King's College London, UK
"Storytelling between platformed design & user resistance
in the digital age"
Since their inception, social media have been keen to offer users storytelling facilities, in recognition of the power of storytelling for connecting people and in turn, of its marketing potential for harnessing users’ data. The gradual evolution of story-facilities online has led to the latest phase of a ‘storytelling boom’ whereby major platforms have been turning to the design of stories as features (e.g. Snapchat stories, Instagram stories, Facebook stories). I have been interrogating this ‘curation’ of stories for its implications for what types of stories, lives and subjectivities it is directive to, what it promotes and what it has the potential to silence. In this talk, drawing on my ongoing study of Instagram Stories, I will probe platformed, designed stories on the intersection between platform affordances & directives and users’ compliance but also resistance. What is the stories’ potential for socio-political activism by -often disenfranchised – individual users and groups? And equally what limits and constraints do they pose for user creativity and resistance? How can specific story-formats that are promoted by platforms be harnessed and disrupted by users? What types of curated story resources are more or less conducive to such disruptions?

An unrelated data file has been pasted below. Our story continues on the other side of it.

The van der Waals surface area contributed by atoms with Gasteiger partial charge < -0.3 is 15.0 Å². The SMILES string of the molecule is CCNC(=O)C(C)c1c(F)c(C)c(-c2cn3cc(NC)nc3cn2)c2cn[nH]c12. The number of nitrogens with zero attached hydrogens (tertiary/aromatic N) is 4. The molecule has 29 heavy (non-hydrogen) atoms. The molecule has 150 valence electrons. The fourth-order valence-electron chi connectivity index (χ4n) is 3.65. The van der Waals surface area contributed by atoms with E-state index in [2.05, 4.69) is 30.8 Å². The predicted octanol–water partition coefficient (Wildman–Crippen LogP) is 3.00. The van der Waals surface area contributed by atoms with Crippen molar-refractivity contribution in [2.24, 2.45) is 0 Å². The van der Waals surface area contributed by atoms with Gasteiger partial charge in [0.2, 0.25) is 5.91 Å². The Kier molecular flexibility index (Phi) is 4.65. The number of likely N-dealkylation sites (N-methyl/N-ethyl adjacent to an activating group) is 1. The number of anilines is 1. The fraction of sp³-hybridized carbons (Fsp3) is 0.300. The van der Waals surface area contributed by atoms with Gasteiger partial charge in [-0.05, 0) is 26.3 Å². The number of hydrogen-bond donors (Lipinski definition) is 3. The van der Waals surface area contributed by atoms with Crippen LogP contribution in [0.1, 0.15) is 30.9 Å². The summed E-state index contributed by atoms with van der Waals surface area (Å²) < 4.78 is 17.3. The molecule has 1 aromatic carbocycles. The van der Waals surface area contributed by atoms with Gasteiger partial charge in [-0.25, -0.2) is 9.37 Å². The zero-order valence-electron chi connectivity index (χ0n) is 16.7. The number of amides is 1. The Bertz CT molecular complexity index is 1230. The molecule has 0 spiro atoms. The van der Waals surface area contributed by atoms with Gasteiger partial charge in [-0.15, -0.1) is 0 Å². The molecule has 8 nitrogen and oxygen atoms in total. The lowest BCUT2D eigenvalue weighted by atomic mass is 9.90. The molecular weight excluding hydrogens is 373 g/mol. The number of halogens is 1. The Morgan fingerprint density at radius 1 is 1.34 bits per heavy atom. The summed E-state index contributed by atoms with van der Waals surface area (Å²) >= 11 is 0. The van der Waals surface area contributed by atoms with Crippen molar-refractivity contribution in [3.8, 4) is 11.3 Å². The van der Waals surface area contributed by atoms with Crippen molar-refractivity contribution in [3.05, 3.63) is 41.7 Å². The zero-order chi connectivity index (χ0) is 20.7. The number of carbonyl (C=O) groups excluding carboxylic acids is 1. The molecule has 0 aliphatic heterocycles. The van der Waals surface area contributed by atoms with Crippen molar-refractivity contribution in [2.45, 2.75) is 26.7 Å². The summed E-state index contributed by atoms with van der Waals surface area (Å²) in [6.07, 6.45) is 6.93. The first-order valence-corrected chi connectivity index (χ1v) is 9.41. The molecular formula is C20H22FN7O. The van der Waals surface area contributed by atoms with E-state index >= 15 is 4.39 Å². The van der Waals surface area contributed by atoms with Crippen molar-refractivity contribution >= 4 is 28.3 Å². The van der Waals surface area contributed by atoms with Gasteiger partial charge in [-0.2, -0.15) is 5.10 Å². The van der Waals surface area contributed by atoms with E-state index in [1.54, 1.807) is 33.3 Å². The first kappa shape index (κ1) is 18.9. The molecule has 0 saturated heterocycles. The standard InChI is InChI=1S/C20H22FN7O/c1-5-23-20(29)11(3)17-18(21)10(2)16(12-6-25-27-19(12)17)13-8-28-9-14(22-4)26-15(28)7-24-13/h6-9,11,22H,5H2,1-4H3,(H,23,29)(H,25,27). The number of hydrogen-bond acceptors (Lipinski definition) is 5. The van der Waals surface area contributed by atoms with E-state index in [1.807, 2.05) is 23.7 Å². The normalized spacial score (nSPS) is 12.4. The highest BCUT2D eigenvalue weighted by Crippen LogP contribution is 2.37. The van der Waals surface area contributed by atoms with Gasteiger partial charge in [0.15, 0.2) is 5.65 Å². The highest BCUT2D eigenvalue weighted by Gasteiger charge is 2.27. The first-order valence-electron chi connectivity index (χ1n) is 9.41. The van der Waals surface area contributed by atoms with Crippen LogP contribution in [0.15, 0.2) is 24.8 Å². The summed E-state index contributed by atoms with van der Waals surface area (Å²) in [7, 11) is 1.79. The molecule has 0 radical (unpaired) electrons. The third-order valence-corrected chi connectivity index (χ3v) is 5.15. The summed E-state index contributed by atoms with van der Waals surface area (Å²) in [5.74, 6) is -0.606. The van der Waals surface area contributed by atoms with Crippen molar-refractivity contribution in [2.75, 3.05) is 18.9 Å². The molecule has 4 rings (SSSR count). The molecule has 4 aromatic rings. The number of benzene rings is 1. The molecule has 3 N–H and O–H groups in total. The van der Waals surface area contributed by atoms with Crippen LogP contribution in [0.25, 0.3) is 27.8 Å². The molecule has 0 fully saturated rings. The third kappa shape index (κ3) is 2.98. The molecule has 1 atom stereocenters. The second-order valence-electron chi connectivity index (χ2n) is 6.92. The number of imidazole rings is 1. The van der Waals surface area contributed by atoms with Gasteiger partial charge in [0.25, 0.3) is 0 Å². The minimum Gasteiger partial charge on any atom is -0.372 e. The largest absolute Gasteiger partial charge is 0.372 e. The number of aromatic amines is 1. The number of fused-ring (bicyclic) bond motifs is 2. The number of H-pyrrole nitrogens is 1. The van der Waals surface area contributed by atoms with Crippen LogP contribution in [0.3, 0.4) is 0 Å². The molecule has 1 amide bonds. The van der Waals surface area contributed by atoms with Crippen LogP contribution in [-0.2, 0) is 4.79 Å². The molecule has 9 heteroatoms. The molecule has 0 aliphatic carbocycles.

Professor Alexandra Georgakopoulou is a discourse analyst with a focus on the role of communication in how ordinary people present themselves and relate to others in significant socialization contexts (e.g. family, friendship groups, school, leisure sites, social media platforms).
She has specifically examined the role of everyday life stories in the (re)formation of social relations and in (post)feminist and youth identity politics. This work has led to the development of small stories research, a paradigm for studying identities through narrative. She has published 12 books which include:
Small stories, interaction and identity, 2007, John Benjamins.
Analyzing narrative with Anna De Fina, 2012, CUP.
The Handbook of Narrative Analysis, co-edited with Anna De Fina, 2015, Wiley-Blackwell.
The Routledge Handbook of Language & Digital Communication, co-edited with Tereza Spilioti, 2016.
Quantified Storytelling. A Narrative Analysis of Metrics on Social Media, with Stefan Iversen and Carsten Stage, Palgrave, 2020
The Cambridge Handbook of Discourse Studies, co-edited with Anna De Fina, 2020.
Alexandra's latest study of small stories on social media has been carried out within the ERC project ‘Life-writing of the moment: The sharing and updating self on social media’.
Alexandra is (Co)-Editor of the Routledge Book Series Research in Narrative, interaction and discourse.